AMC streaming strategy not only focused on subscriber adds: CEO

As AMC Networks continues to steadily increase its subscriber base, the company will focus on “very deliberate” growth with regards to streaming strategy, interim CEO Matt Blank said Thursday.

“From a scale standpoint, we do not have to grow 2 million subs a quarter,” Blank said at a MoffettNathanson's Media & Communications Summit conference. “We’re very deliberate in growing this business, we have great target audiences that we serve, and we keep our content costs dramatically lower.”

He pointed out AMC original programming costs, on average, less than $1 million per hour to produce, compared to how other streaming services produce content.

AMC closed Q1 2022 with a total of around 9.5 million subscribers. The company said on its recent earnings call it hopes to have between 20 million to 25 million streaming customers including AMC+ and Acorn TV – its foreign content focused subscription service – by 2025.

But Blank noted AMC is taking a more holistic approach to its streaming business, not just focusing on subscription metrics.

“The whole streaming business is washed with the same cloth. There’s so much noise out there,” he said. “I think the good news from some of this noise is that everyone’s going to start looking more carefully at the business side of streaming.”

Driving onto his earlier point about deliberate growth, Blank said he is focusing on “the voice” of AMC’s content offering.

“We want to make great shows that people feel are unique to us,” he said, pointing towards Acorn’s offering of British mystery series as an example, as well as AMC’s Shudder service – featuring horror and thriller titles and Allblk subscription service, which targets African American audiences.

AMC is still milking its more well-known content titles. The final season of “Better Call Saul” – the prequel series to “Breaking Bad” – is currently airing, and AMC’s long-running series “The Walking Dead” is set to release the third part of its eleventh season sometime this year.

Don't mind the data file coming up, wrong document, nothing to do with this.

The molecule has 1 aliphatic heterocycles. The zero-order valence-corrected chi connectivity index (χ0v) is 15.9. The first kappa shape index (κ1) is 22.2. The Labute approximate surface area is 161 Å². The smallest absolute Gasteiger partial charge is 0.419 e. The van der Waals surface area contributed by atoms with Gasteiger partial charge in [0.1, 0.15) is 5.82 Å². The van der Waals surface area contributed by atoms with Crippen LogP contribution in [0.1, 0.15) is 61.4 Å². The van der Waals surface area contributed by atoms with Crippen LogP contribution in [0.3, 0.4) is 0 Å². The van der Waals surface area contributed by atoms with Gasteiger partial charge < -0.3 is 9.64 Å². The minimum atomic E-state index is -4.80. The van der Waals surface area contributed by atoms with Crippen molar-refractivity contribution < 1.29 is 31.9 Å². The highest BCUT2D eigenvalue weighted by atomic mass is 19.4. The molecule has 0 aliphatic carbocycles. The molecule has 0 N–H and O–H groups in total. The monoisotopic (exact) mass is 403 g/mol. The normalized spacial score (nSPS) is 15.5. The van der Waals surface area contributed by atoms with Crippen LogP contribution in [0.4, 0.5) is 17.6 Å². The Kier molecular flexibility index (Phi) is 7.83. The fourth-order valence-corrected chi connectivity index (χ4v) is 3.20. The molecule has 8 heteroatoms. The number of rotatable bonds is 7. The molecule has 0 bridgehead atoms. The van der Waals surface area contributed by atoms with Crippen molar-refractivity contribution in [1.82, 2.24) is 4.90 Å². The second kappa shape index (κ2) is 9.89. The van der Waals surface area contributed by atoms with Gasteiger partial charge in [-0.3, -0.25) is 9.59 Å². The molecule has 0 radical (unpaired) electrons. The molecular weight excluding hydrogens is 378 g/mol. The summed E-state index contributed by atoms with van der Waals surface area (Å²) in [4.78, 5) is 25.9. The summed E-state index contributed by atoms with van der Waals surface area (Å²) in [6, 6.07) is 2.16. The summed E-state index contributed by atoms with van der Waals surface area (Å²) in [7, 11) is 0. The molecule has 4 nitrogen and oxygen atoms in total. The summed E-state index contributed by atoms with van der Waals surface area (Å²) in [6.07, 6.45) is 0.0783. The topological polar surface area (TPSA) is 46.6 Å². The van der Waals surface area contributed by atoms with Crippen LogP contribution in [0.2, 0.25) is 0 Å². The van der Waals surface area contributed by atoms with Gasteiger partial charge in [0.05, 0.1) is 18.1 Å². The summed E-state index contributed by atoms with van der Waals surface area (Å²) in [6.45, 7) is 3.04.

Blank also noted AMC’s purchase in January of Sentai Filmworks, an anime licensor that has “tremendous potential” in serving the growing anime audience – another target group AMC has in mind.

Looking at AMC’s performance across linear and SVOD, Blank thinks the linear TV business isn’t going to remain in a vacuum, but rather converge with streaming. AMC is focusing on how to take advantage of both methods.

“When you have these FAST channels, what are they really? They’re built on the backs of the linear business,” he said. “They’re driven by strong relationships with our commercial partners and advertisers.” He added connected TV platforms will also grow rapidly within the next few years, which will also help AMC’s FAST channel growth.

“Everyone seems to be obsessed with linear versus streaming and I don’t think that’s the relevant question,” stated Blank. The more relevant question, he explained, is how to take advantage of those continuously evolving technologies while bolstering intellectual property.

Blank also touched upon comments he made during the earnings call on whether AMC will ever introduce ads to its premium channels.

“All we’re saying is we don’t have plans at the moment, we’re not saying we won’t do that” he said. “We’re going to evaluate the market and the opportunities.”

Blank mentioned AMC’s services are priced “relatively low” and there may be more pricing advantages for AMC down the road as it focuses on its target audiences. Right now, AMC is making “a lot of money” in advertising and while the opportunity to gain more subscribers at a lower-priced service “may be there for some [streaming services],” that currently isn’t AMC’s priority.

“Our services aren’t high priced,” said Blank. “There’s a lot of value there already. It’s a lot different when you’ve got an average consumer paying $16 per month versus a consumer paying $7 per month.”